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E-scooters pose potential hazard for blind and partially sighted pedestrians warns charity

RNIB Scotland has welcomed news that moves to trial the use of rented e-scooters north of the border have been put on hold.

To date, no Scottish local authority has confirmed plans, but the charity fears their later introduction could have unintended consequences for blind and partially sighted pedestrians and wants regulations tightened.

Although the use of privately owned e-scooters remains illegal, the UK Department for Transport (DfT) has invited councils throughout the country to carry out trials on the use of rented e-scooters in their areas. The move is part of a drive to reduce the number of cars on roads and manage demand on public transport now that social distancing requirements are in place.

But the Scottish Government has said guidance and legislation will take longer to amend to allow for their use north of the border.

RNIB Scotland will press for tighter safeguards to protect people with sight loss and other disabilities.

E-scooter users must be aged 16 or over with a full or provisional car, motorcycle or moped licence. But already there are reports of problems in Middlesborough, the first town in England to introduce a trial scheme, involving underage users and near misses with elderly pedestrians, while one local shopping centre has considered lodging a formal complaint about the scheme.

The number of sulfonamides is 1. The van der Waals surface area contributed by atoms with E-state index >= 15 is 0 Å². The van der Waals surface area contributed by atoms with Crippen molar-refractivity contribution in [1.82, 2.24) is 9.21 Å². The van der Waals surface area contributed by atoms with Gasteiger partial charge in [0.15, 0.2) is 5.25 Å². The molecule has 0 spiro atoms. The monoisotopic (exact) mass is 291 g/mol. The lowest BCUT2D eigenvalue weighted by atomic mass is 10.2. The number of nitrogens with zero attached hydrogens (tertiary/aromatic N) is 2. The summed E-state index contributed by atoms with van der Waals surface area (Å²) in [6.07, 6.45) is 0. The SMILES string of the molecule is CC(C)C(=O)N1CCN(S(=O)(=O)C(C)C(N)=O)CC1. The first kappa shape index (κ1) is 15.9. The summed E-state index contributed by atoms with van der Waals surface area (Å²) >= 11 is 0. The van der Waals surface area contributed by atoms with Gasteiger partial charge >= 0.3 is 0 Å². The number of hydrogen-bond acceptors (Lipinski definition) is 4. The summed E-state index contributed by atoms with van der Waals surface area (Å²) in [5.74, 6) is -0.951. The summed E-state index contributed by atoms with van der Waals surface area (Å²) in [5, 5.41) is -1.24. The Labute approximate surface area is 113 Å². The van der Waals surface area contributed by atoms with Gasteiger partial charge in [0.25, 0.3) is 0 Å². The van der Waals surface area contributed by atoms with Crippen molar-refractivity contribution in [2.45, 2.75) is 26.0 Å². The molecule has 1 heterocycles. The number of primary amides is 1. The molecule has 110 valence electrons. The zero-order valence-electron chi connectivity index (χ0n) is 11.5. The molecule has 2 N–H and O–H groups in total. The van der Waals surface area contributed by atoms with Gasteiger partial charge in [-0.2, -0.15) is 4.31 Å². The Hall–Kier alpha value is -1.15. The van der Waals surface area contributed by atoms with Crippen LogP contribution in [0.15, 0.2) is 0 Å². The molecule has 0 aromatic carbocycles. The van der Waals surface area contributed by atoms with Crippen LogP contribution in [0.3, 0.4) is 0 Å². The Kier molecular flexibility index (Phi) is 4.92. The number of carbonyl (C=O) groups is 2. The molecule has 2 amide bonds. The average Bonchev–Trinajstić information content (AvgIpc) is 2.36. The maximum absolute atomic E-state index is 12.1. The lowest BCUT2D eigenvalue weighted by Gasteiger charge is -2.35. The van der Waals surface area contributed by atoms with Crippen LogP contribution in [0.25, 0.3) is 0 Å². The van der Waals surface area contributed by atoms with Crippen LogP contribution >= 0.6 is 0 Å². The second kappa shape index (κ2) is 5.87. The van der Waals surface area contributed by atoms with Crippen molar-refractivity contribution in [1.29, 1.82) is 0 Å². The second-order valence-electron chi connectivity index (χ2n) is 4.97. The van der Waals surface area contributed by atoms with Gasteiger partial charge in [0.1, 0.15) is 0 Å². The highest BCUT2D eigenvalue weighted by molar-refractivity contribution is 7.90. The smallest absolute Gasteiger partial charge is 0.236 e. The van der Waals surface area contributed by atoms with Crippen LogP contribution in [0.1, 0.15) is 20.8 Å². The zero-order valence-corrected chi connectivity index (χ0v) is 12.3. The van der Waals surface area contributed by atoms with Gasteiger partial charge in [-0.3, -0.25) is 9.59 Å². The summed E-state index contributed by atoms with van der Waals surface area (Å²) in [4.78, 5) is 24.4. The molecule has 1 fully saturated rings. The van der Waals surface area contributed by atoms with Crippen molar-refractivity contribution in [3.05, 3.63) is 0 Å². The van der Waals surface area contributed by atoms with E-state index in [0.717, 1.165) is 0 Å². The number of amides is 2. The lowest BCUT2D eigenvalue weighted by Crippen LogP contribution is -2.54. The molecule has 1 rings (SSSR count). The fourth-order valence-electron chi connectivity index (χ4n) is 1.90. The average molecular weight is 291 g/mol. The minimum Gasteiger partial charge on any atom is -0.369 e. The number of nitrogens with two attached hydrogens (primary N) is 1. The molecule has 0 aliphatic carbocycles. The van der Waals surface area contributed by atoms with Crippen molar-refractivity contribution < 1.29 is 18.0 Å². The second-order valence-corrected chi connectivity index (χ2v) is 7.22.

RNIB Scotland director James Adams said: "While we support moves to encourage active travel and reduce congestion, our concerns about e-scooters are that they are silent, so people with sight loss won't know if they are approaching, and also that the maximum speed permitted has been set at 15.5 miles per hour, when we pressed for no more than 12.5.

"E-scooters are not light and a collision with anyone travelling at 15.5 mph could potentially result in a serious injury."

The charity is urging any Scottish local authority considering a trial scheme to set a maximum speed limit of 12.5mph; ensure e-scooters are only used on roads or cycle-lanes; and that they are left in designated parking bays after use which are separated from pavements.

Mr Adams said: "Just as people with sight loss won't be able to see or hear an e-scooter, it may not always be obvious to someone riding one they are approaching a pedestrian who won't know they're there.

"We are concerned, too, that without robust enforcement e-scooters will probably be used on pedestrian walkways. These vehicles can be heavy, so we have serious worries about the risk of collisions.

"We are calling for effective enforcement along with a nationwide awareness campaign to inform the public about the dangers this presents to disabled people. We'd also like a full public consultation at the end of any 12-month trial period on whether e-scooter rental schemes and private-use e-scooters should be legalised in the longer-term."

Meanwhile, the Parliamentary Advisory Council for Transport Safety has questioned the rationale of promoting e-scooters as active travel. ‘"E-scooters are not active travel," it said. "They involve no physical exertion and provide no health benefit to the user. Because e-scooters largely replace walk, cycle and public transport trips, all of which involve physical activity and have the associated health benefits, e-scooters will tend to reduce active travel."